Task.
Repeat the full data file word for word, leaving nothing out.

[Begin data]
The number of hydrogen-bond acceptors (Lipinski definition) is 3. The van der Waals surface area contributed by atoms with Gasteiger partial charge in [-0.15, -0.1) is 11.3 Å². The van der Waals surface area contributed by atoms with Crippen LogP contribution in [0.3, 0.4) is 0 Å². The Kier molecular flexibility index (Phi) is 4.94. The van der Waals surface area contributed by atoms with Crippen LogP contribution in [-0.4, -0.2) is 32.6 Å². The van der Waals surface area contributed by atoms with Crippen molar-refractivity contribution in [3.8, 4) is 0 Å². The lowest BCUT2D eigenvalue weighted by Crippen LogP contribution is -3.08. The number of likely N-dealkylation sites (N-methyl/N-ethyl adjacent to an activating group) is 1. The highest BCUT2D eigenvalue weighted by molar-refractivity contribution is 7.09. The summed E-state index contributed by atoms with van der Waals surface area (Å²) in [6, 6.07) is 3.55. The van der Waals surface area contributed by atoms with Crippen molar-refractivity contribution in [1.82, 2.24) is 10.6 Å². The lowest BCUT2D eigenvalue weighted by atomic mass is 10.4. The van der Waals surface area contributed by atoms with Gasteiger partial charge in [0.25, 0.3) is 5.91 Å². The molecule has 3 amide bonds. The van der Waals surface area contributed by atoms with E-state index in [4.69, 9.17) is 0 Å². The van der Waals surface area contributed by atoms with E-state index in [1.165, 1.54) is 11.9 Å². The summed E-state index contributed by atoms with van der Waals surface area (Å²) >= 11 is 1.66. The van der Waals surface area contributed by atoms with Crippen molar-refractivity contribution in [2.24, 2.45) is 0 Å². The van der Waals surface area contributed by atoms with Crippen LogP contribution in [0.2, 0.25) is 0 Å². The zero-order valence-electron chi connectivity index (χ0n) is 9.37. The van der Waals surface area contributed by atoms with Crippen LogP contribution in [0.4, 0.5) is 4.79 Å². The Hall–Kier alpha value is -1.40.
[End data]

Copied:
The number of hydrogen-bond acceptors (Lipinski definition) is 3. The van der Waals surface area contributed by atoms with Gasteiger partial charge in [-0.15, -0.1) is 11.3 Å². The van der Waals surface area contributed by atoms with Crippen LogP contribution in [0.3, 0.4) is 0 Å². The Kier molecular flexibility index (Phi) is 4.94. The van der Waals surface area contributed by atoms with Crippen LogP contribution in [-0.4, -0.2) is 32.6 Å². The van der Waals surface area contributed by atoms with Crippen molar-refractivity contribution in [3.8, 4) is 0 Å². The lowest BCUT2D eigenvalue weighted by Crippen LogP contribution is -3.08. The number of likely N-dealkylation sites (N-methyl/N-ethyl adjacent to an activating group) is 1. The highest BCUT2D eigenvalue weighted by molar-refractivity contribution is 7.09. The summed E-state index contributed by atoms with van der Waals surface area (Å²) in [6, 6.07) is 3.55. The van der Waals surface area contributed by atoms with Crippen molar-refractivity contribution in [1.82, 2.24) is 10.6 Å². The lowest BCUT2D eigenvalue weighted by atomic mass is 10.4. The van der Waals surface area contributed by atoms with Gasteiger partial charge in [0.25, 0.3) is 5.91 Å². The molecule has 3 amide bonds. The van der Waals surface area contributed by atoms with E-state index in [4.69, 9.17) is 0 Å². The van der Waals surface area contributed by atoms with E-state index in [1.165, 1.54) is 11.9 Å². The summed E-state index contributed by atoms with van der Waals surface area (Å²) >= 11 is 1.66. The van der Waals surface area contributed by atoms with Crippen molar-refractivity contribution in [2.24, 2.45) is 0 Å². The van der Waals surface area contributed by atoms with Crippen LogP contribution in [0.2, 0.25) is 0 Å². The zero-order valence-electron chi connectivity index (χ0n) is 9.37. The van der Waals surface area contributed by atoms with Crippen LogP contribution in [0.4, 0.5) is 4.79 Å². The Hall–Kier alpha value is -1.40.